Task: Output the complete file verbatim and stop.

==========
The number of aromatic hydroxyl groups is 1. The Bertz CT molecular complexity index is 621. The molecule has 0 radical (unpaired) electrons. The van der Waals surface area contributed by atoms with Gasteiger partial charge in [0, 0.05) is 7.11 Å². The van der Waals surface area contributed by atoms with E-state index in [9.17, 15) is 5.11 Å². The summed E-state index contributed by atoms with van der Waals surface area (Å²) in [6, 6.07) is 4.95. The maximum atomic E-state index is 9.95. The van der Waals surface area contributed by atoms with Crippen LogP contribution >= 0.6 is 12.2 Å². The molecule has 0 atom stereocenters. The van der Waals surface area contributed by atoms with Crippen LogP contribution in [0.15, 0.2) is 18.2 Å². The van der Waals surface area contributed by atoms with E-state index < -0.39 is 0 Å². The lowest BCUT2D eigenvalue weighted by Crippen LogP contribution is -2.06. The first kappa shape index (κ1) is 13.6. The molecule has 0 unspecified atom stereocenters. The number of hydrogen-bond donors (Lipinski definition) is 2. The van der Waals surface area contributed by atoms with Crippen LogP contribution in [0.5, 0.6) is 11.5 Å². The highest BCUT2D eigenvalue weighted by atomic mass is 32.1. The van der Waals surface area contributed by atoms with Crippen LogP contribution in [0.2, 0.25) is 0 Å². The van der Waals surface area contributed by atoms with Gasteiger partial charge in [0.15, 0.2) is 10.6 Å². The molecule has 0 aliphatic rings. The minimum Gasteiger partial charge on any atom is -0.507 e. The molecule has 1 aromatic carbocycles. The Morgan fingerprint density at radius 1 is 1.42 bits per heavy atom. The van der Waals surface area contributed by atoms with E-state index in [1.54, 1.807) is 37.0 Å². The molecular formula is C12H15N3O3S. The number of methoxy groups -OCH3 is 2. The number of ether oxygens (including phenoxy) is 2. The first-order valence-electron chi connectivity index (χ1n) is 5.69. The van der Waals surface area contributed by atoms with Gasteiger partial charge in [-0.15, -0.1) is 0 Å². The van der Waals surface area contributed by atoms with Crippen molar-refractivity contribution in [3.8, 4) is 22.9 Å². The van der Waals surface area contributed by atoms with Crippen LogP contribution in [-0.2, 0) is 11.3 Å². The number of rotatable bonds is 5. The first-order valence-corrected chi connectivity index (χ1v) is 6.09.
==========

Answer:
The number of aromatic hydroxyl groups is 1. The Bertz CT molecular complexity index is 621. The molecule has 0 radical (unpaired) electrons. The van der Waals surface area contributed by atoms with Gasteiger partial charge in [0, 0.05) is 7.11 Å². The van der Waals surface area contributed by atoms with E-state index in [9.17, 15) is 5.11 Å². The summed E-state index contributed by atoms with van der Waals surface area (Å²) in [6, 6.07) is 4.95. The maximum atomic E-state index is 9.95. The van der Waals surface area contributed by atoms with Crippen LogP contribution >= 0.6 is 12.2 Å². The molecule has 0 atom stereocenters. The van der Waals surface area contributed by atoms with Crippen LogP contribution in [0.15, 0.2) is 18.2 Å². The van der Waals surface area contributed by atoms with E-state index < -0.39 is 0 Å². The lowest BCUT2D eigenvalue weighted by Crippen LogP contribution is -2.06. The first kappa shape index (κ1) is 13.6. The molecule has 0 unspecified atom stereocenters. The number of hydrogen-bond donors (Lipinski definition) is 2. The van der Waals surface area contributed by atoms with Crippen LogP contribution in [0.5, 0.6) is 11.5 Å². The highest BCUT2D eigenvalue weighted by atomic mass is 32.1. The van der Waals surface area contributed by atoms with Crippen LogP contribution in [0.2, 0.25) is 0 Å². The van der Waals surface area contributed by atoms with Gasteiger partial charge in [0.15, 0.2) is 10.6 Å². The molecule has 0 aliphatic rings. The minimum Gasteiger partial charge on any atom is -0.507 e. The molecule has 1 aromatic carbocycles. The Morgan fingerprint density at radius 1 is 1.42 bits per heavy atom. The van der Waals surface area contributed by atoms with E-state index in [1.54, 1.807) is 37.0 Å². The molecular formula is C12H15N3O3S. The number of methoxy groups -OCH3 is 2. The number of ether oxygens (including phenoxy) is 2. The first-order valence-electron chi connectivity index (χ1n) is 5.69. The van der Waals surface area contributed by atoms with Gasteiger partial charge in [-0.15, -0.1) is 0 Å². The van der Waals surface area contributed by atoms with Crippen molar-refractivity contribution in [3.8, 4) is 22.9 Å². The van der Waals surface area contributed by atoms with Crippen LogP contribution in [-0.2, 0) is 11.3 Å². The number of rotatable bonds is 5. The first-order valence-corrected chi connectivity index (χ1v) is 6.09.